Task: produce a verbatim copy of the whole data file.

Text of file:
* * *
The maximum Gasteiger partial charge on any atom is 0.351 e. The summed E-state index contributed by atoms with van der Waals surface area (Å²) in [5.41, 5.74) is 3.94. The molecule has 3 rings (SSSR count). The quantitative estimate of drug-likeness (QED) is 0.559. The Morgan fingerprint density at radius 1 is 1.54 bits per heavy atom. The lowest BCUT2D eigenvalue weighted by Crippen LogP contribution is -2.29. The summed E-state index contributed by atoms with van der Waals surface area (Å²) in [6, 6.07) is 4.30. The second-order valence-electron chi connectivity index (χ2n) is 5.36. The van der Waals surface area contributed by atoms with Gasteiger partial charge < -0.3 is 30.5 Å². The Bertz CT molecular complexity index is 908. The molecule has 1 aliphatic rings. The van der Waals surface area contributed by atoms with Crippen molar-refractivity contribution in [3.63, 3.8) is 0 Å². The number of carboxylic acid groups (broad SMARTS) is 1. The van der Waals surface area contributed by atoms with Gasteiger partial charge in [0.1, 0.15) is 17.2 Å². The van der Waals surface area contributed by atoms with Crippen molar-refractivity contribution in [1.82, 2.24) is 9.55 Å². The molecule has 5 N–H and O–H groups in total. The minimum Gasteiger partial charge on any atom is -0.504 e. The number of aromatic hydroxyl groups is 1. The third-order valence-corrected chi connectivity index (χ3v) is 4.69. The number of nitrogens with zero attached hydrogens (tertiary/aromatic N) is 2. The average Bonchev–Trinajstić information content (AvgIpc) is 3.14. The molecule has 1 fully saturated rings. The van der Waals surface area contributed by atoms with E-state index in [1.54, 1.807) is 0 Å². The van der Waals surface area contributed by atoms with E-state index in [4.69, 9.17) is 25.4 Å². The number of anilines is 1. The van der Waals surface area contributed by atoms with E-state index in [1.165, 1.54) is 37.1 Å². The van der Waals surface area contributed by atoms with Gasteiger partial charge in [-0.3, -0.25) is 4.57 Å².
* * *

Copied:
The maximum Gasteiger partial charge on any atom is 0.351 e. The summed E-state index contributed by atoms with van der Waals surface area (Å²) in [5.41, 5.74) is 3.94. The molecule has 3 rings (SSSR count). The quantitative estimate of drug-likeness (QED) is 0.559. The Morgan fingerprint density at radius 1 is 1.54 bits per heavy atom. The lowest BCUT2D eigenvalue weighted by Crippen LogP contribution is -2.29. The summed E-state index contributed by atoms with van der Waals surface area (Å²) in [6, 6.07) is 4.30. The second-order valence-electron chi connectivity index (χ2n) is 5.36. The van der Waals surface area contributed by atoms with Gasteiger partial charge < -0.3 is 30.5 Å². The Bertz CT molecular complexity index is 908. The molecule has 1 aliphatic rings. The van der Waals surface area contributed by atoms with Crippen molar-refractivity contribution in [3.63, 3.8) is 0 Å². The number of carboxylic acid groups (broad SMARTS) is 1. The van der Waals surface area contributed by atoms with Gasteiger partial charge in [0.1, 0.15) is 17.2 Å². The van der Waals surface area contributed by atoms with Crippen molar-refractivity contribution in [1.82, 2.24) is 9.55 Å². The molecule has 5 N–H and O–H groups in total. The minimum Gasteiger partial charge on any atom is -0.504 e. The number of aromatic hydroxyl groups is 1. The third-order valence-corrected chi connectivity index (χ3v) is 4.69. The number of nitrogens with zero attached hydrogens (tertiary/aromatic N) is 2. The average Bonchev–Trinajstić information content (AvgIpc) is 3.14. The molecule has 1 fully saturated rings. The van der Waals surface area contributed by atoms with E-state index in [1.54, 1.807) is 0 Å². The van der Waals surface area contributed by atoms with E-state index in [4.69, 9.17) is 25.4 Å². The number of anilines is 1. The van der Waals surface area contributed by atoms with E-state index in [1.165, 1.54) is 37.1 Å². The van der Waals surface area contributed by atoms with Gasteiger partial charge in [-0.3, -0.25) is 4.57 Å².